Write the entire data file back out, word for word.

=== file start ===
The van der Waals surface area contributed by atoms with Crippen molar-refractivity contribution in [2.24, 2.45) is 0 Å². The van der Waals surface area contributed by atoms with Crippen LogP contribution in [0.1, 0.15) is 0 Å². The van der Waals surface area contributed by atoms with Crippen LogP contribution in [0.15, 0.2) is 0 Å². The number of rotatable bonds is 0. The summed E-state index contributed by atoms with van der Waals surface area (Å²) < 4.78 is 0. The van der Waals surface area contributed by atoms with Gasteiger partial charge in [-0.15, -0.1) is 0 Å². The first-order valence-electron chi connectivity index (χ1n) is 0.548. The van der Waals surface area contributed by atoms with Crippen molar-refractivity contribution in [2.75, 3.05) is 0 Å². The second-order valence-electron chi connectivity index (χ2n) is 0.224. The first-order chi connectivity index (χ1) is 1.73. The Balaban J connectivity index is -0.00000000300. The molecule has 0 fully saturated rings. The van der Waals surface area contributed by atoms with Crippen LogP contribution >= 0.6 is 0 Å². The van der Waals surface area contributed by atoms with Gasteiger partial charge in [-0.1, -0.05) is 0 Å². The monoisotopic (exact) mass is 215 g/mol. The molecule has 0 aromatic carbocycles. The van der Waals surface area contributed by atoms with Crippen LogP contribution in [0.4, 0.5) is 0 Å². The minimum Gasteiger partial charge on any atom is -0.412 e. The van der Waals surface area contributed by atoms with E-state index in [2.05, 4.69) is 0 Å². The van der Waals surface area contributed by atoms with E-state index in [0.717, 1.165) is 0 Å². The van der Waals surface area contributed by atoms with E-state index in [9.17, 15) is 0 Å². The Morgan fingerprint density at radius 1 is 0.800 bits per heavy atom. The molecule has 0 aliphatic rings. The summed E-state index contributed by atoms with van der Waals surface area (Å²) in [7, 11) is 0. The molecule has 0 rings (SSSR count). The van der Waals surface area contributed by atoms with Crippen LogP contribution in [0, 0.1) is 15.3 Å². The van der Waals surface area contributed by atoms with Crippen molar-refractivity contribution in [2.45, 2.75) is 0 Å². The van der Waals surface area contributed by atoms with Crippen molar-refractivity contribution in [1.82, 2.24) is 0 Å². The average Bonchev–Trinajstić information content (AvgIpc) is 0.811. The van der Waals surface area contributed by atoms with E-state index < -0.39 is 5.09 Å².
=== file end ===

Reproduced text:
The van der Waals surface area contributed by atoms with Crippen molar-refractivity contribution in [2.24, 2.45) is 0 Å². The van der Waals surface area contributed by atoms with Crippen LogP contribution in [0.1, 0.15) is 0 Å². The van der Waals surface area contributed by atoms with Crippen LogP contribution in [0.15, 0.2) is 0 Å². The number of rotatable bonds is 0. The summed E-state index contributed by atoms with van der Waals surface area (Å²) < 4.78 is 0. The van der Waals surface area contributed by atoms with Gasteiger partial charge in [-0.15, -0.1) is 0 Å². The first-order valence-electron chi connectivity index (χ1n) is 0.548. The van der Waals surface area contributed by atoms with Crippen molar-refractivity contribution in [2.75, 3.05) is 0 Å². The second-order valence-electron chi connectivity index (χ2n) is 0.224. The first-order chi connectivity index (χ1) is 1.73. The Balaban J connectivity index is -0.00000000300. The molecule has 0 fully saturated rings. The van der Waals surface area contributed by atoms with Crippen LogP contribution >= 0.6 is 0 Å². The van der Waals surface area contributed by atoms with Gasteiger partial charge in [-0.1, -0.05) is 0 Å². The monoisotopic (exact) mass is 215 g/mol. The molecule has 0 aromatic carbocycles. The van der Waals surface area contributed by atoms with Crippen LogP contribution in [0.4, 0.5) is 0 Å². The minimum Gasteiger partial charge on any atom is -0.412 e. The van der Waals surface area contributed by atoms with E-state index in [2.05, 4.69) is 0 Å². The van der Waals surface area contributed by atoms with E-state index in [0.717, 1.165) is 0 Å². The van der Waals surface area contributed by atoms with E-state index in [9.17, 15) is 0 Å². The Morgan fingerprint density at radius 1 is 0.800 bits per heavy atom. The molecule has 0 aliphatic rings. The summed E-state index contributed by atoms with van der Waals surface area (Å²) in [7, 11) is 0. The molecule has 0 rings (SSSR count). The van der Waals surface area contributed by atoms with Crippen LogP contribution in [0, 0.1) is 15.3 Å². The van der Waals surface area contributed by atoms with Crippen molar-refractivity contribution in [2.45, 2.75) is 0 Å². The van der Waals surface area contributed by atoms with Crippen molar-refractivity contribution in [1.82, 2.24) is 0 Å². The average Bonchev–Trinajstić information content (AvgIpc) is 0.811. The van der Waals surface area contributed by atoms with E-state index < -0.39 is 5.09 Å².